YOUNG, ROBERT BUTLER
YOUNG, ROBERT BUTLER (1828–1864.) Robert Butler Young, stock raiser and Confederate officer, was born in Spartanburg, South Carolina, in 1828. He was the son of Robert Maxwell and Eleanor Caroline (Jones) Young. In 1837 Young moved with his family to Bartow County, Georgia. In Georgia, Young attended the Georgia Military Institute. On January 12, 1853, he married Josephine Hill in Monroe, Walton County, Georgia. The couple had one daughter named Ida. By 1860 Young was residing in Texas and worked as a stock raiser in Waco. In October 1861 Young traveled to Galveston and joined the Tenth Texas Infantry Regiment as a major. On September 24, 1862, while serving with this unit in Arkansas, he was promoted to lieutenant colonel. The Tenth Texas Infantry was captured at the battle of Arkansas Post on January 11, 1863, and Young became a prisoner of war. He was moved to Camp Chase, Ohio, and Fort Delaware, Delaware, before being exchanged at City Point, Virginia, on April 29. Young had fallen ill during his imprisonment, causing him to spend the time between June and November 1863 recuperating with relations in Cartersville, Georgia. In December Young returned to service with the reorganized Tenth Infantry, which had absorbed elements of the Sixth and Fifteenth Texas Infantry regiments. During the battle of Atlanta, Young assumed command of his regiment after his superiors were wounded. Young was killed at the battle of Franklin in Tennessee on November 30, 1864. He was buried at Ashwood Cemetery in Columbia, Tennessee.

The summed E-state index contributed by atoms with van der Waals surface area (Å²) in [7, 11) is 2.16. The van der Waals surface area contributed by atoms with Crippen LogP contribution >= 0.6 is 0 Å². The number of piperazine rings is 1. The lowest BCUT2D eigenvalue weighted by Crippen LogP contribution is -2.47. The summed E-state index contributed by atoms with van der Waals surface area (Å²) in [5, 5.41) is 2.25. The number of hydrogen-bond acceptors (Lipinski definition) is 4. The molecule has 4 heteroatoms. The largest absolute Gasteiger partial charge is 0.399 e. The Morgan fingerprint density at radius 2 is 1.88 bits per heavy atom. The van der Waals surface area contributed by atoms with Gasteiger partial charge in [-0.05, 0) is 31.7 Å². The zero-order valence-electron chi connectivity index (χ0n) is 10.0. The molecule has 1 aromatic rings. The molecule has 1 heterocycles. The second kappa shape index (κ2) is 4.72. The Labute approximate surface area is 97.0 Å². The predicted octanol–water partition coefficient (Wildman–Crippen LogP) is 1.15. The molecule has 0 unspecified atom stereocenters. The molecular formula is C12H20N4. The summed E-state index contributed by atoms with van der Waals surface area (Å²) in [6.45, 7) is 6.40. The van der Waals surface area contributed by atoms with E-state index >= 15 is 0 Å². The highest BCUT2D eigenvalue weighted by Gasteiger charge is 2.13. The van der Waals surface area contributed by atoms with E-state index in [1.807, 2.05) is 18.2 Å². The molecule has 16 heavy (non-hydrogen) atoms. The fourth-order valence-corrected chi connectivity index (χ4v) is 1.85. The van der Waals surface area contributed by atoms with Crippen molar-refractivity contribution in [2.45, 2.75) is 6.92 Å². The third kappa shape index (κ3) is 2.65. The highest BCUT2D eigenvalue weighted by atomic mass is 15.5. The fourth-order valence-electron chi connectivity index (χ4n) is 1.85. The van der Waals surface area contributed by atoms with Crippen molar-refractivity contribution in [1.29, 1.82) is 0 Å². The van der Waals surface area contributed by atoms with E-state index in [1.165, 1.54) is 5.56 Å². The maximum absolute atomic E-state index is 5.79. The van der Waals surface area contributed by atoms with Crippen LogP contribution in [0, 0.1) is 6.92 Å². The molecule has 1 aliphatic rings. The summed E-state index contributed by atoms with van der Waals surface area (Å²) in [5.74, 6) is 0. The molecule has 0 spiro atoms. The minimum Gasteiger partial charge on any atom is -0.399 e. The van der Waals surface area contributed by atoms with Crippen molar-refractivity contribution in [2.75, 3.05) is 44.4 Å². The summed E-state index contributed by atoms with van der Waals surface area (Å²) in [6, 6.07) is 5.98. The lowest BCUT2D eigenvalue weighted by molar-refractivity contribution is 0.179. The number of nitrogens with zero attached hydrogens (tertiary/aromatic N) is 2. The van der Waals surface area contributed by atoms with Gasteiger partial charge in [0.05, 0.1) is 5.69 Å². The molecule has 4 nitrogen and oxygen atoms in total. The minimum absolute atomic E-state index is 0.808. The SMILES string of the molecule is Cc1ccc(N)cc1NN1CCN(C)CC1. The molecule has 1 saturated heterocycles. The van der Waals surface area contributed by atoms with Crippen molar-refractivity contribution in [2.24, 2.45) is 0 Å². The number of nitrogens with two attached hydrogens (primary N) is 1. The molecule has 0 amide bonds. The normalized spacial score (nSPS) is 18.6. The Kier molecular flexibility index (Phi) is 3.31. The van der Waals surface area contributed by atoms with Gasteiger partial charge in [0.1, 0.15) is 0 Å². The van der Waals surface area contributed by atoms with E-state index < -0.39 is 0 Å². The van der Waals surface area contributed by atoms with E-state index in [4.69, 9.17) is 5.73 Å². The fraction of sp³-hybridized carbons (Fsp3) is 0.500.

Terry Humble, "Major John AlexanderFormwalt & the Tenth Texas Infantry," Hood County Texas Genealogical Society(http://www.granburydepot.org/z/biog/formwalt.htm), accessed March 31, 2011.
The following, adapted from the Chicago Manual of Style, 15th edition, is the preferred citation for this article.Aragorn Storm Miller, "YOUNG, ROBERT BUTLER," Handbook of Texas Online (http://www.tshaonline.org/handbook/online/articles/fyo22), accessed May 06, 2015. Uploaded on April 7, 2011. Modified on April 18, 2011. Published by the Texas State Historical Association.